Now for traffic lights, we require 3 LEDs Red, yellow and green. For this, we can use the three pins of the Microbit (Pin0, Pin 1, and Pin2). Also, we need to connect the negative terminal of all 3 LEDs with the Ground terminal of Microbit. So, to make the ground common for all the LEDs we will be using foil paper pasted on the cardboard/ hard paper as shown.
We are using foil because foil as it is conductive. The first step is to cover one end of the small piece of cardboard with foil as shown in the picture below.
The next step is to connect the negative terminal of the LED to the foil. The terminals can be stapled on the foil as shown.
After this, the LED-positive terminals can be stapled to stay firm. Further, the alligator clips can be connected to Microbit pins through alligator cables as shown.
Coding is required in order for the microcontroller to turn on or off each LED segment according to what state it should be in.
Let’s start Coding now
Microbit can be coded through Makecode which can be accessed at https://makecode.microbit.org. Let’s start by opening the new project name “Traffic Lights”. We will be using the digital write block to turn ON the specific LED. The digital Write block can be accessed from the Pin section as shown in the picture.
Let’s begin with defining three functions red, yellow, and green to generate Red, yellow and green colors. The functions block can be accessed through the Functions section in Makecode.
What are Functions ?
Functions are blocks of code that can be executed when they are called.
For this project, we need to write 3 functions: one for red color, one for yellow, and one for green. The function block needs two inputs: the name of the function (red, yellow, or green) and the time duration for which it has to run in milliseconds.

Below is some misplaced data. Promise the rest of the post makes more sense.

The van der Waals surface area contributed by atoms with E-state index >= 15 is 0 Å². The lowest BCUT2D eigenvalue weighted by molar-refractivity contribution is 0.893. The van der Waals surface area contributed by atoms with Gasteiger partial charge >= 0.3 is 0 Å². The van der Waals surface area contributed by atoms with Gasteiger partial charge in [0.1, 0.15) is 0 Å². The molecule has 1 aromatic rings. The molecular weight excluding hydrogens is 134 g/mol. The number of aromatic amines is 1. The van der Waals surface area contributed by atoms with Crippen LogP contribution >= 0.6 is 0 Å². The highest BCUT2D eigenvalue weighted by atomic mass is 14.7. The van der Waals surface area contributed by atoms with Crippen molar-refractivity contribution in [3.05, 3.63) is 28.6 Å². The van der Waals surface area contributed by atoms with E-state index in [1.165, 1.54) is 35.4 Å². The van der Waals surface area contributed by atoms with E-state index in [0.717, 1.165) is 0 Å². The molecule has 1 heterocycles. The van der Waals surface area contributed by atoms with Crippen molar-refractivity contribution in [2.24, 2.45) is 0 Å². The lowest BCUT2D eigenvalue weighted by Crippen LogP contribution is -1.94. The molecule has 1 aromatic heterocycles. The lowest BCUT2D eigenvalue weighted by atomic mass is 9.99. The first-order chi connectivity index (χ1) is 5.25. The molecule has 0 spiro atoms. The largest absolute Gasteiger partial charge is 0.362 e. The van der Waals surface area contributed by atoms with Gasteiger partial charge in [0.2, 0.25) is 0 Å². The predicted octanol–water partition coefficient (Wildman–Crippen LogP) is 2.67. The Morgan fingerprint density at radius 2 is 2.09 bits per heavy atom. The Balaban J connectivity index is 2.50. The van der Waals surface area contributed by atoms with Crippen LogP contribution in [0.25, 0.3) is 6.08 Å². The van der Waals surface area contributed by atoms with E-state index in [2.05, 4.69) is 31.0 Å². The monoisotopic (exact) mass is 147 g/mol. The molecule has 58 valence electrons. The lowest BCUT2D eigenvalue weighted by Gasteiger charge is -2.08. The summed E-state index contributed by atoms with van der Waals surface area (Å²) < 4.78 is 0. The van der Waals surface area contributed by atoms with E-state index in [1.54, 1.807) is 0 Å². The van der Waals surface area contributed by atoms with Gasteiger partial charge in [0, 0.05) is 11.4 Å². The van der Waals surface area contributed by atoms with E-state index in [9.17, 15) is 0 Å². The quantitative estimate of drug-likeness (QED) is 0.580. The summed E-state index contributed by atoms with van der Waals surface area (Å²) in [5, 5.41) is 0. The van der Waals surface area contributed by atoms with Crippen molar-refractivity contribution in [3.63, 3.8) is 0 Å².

The function Red will turn ON the Red LED and turn OFF the yellow and green LED.
Code Explanation for function Red: –
1) The First block sets pin 0 high which turns on RED LED since it’s connected to the Positive terminal of the Red LED. This is done by digital write (pin0, HIGH)
2) The Second block and the third block turns off Yellow and Green LEDs respectively.
Similarly, the yellow function will turn ON the yellow LED and so do Green. After creating functions it’s time to call them in the main program. So, we will use a forever loop to turn ON the light in sequence. The main code is shown in the picture below:
The pause block will provide the delay required in turning ON the lights. As the code is in a forever block the traffic light sequence will keep on repeating.
This is the simplest form that the project could take and it still has potential for interesting modifications if one wishes to explore them!
Time to download the code and test the traffic lights in action!!
Connect the Microbit to your laptop/Desktop through a MicroUSB cable. Click the Download button in the Makecode Editor. Go to the folder where your code is and copy that file. Open the Microbit drive and paste the file. More details regarding the download process can be accessed in the blog.
Once the program has been loaded successfully, you will be able to see the Red LED lit up on your Microbit which shows that it has started executing the code. After uploading makes sure you disconnect the USB cable before powering it again using the battery as it can damage your microcontroller if connected while powered.
Let’s use our new traffic light now!!
Our students are having fun blinking the traffic lights in different sequences and patterns. You can also learn through our Microbit courses which will keep you up to date with technology.
This project is a great way to learn Electronics and Coding. You can explore more by adding features like a pedestrian crossing, changing the duration of each light, etc.
I hope you enjoyed this project. If you want to explore electronics and coding you can enroll in coding classes for kids.
By – Dr. Kadam Bhambari , an Educator at SkoolofCode with Ph.D. and MTech in Electronics. She is an expert in Microbit, Arduino, and Artificial intelligence.